This helps the believer find the lifestyle that God wants for them. That’s why the old model under the Law must be discarded, and a new model, a superior type, to become a reality in the believer’s life by the power of the Holy Spirit acting within them. This involves being transformed, literally, metamorphosed. The term form or pattern, must not be taken as the external pose suitable for imitation, like style or attitude, but an internal organic form, the supernatural product of a divine principle of life which manifests itself for all to see. So it is not by looking around them that the believer learns how to outwardly use their body to please God, but by putting themselves under the dominion of a new power which makes the inward changes required to make the transformation necessary for such use.21
1 Henry Alford: On Romans, op. cit., loc. cit., pp. 109-110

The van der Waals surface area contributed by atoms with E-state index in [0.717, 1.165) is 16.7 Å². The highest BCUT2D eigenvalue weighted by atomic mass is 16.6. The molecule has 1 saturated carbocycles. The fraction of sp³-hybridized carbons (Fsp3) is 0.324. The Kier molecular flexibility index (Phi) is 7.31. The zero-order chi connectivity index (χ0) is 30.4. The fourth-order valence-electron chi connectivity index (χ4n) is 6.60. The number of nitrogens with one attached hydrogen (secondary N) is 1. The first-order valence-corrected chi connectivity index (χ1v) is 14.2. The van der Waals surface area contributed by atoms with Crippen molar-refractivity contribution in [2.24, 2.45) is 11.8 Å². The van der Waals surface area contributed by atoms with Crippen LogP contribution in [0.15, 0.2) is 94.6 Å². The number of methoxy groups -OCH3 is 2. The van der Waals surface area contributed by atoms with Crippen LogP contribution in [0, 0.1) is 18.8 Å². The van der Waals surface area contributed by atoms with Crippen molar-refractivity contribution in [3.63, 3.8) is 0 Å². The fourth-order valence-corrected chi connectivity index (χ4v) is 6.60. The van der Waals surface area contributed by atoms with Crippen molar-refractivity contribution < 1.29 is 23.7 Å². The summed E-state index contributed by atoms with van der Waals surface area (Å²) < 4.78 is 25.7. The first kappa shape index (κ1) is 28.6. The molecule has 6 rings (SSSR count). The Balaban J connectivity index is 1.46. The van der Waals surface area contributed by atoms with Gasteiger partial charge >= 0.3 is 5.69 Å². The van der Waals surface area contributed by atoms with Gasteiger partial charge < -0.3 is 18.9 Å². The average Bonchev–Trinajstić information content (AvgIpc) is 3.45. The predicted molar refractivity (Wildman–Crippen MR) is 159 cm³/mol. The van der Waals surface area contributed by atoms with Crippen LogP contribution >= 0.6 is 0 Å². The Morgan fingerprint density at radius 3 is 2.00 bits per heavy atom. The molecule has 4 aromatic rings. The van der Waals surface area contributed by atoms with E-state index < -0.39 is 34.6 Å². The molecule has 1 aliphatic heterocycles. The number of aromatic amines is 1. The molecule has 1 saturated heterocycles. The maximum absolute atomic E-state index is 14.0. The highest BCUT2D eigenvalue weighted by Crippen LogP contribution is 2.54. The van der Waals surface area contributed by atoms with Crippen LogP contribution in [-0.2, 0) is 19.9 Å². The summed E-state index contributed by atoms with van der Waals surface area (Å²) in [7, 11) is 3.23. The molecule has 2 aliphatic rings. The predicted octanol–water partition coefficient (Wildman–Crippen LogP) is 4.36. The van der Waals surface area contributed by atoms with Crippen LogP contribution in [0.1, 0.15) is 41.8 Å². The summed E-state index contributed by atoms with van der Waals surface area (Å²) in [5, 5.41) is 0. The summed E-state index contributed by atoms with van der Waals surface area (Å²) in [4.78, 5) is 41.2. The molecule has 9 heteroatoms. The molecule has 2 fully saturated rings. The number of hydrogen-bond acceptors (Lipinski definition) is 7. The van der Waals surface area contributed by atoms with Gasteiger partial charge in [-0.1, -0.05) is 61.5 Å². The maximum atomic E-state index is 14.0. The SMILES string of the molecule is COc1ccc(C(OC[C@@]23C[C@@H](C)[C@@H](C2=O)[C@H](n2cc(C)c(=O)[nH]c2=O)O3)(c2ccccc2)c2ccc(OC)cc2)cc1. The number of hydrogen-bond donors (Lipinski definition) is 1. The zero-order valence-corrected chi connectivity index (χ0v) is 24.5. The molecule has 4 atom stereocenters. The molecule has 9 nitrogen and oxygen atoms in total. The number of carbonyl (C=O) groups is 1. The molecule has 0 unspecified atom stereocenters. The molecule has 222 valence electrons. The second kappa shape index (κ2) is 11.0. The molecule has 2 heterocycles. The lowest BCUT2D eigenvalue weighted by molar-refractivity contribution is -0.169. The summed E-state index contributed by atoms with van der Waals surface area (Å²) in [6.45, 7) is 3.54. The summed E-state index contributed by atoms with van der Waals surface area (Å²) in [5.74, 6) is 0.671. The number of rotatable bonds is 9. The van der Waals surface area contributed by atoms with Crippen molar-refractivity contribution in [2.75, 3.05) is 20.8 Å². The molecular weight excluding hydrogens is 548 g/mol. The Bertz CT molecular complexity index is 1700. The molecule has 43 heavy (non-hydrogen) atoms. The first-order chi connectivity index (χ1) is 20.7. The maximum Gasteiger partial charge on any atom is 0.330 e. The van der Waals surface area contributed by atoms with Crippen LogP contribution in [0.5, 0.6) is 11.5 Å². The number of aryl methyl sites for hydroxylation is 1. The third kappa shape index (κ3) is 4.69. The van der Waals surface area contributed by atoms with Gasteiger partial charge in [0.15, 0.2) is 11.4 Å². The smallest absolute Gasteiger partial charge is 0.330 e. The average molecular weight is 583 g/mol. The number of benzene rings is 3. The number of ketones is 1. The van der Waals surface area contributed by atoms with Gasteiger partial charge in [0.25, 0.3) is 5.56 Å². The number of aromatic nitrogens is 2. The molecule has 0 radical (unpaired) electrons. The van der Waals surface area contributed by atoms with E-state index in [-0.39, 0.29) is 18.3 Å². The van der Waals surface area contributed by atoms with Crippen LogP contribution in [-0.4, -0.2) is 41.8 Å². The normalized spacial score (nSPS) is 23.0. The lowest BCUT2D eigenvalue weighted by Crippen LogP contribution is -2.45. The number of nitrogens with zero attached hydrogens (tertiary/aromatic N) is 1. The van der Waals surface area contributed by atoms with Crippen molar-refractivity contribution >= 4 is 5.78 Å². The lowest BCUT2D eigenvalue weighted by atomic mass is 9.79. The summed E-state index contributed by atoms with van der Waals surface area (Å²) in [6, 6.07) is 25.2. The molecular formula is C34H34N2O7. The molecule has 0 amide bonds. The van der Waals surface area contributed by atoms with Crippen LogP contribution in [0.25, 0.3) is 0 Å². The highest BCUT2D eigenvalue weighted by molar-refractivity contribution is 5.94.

2 Colossians 3:2
3 Harry A. Ironside: On Romans, op. cit., loc. cit.
4 Ephesians 4:18
5 Psalm 14:1, cf. 53:1
6 Ecclesiastes 7:20
7 1 Corinthians 2:14
8 Romans 12:2
9 The Works of Octavius Winslow: The Province of Reason in the Investigation of Spiritual and Experimental Truth,” 1 Corinthians 1:21
10 Romans 12:2
11 2 Corinthians 6:17-18
12 1 John 2:15-16
13 James 4:4
14 Ibid. 1:27
15 Ephesians 4:30
16 The Works of Octavius Winslow: Personal Declension & Revival of Religion in the Soul, Ch. 6, On Grieving the Spirit, Ephesians 4:30
17 John 4:24
18 Charles Hodge: On Romans, op. cit., loc. cit., pp. 597-598
19 Cf. Ephesians 5:10, 17; Philippians 4:8
20 Hodge: ibid., pp. 598-599
21 Frédéric Louis Godet: On Romans, op. cit., loc. cit.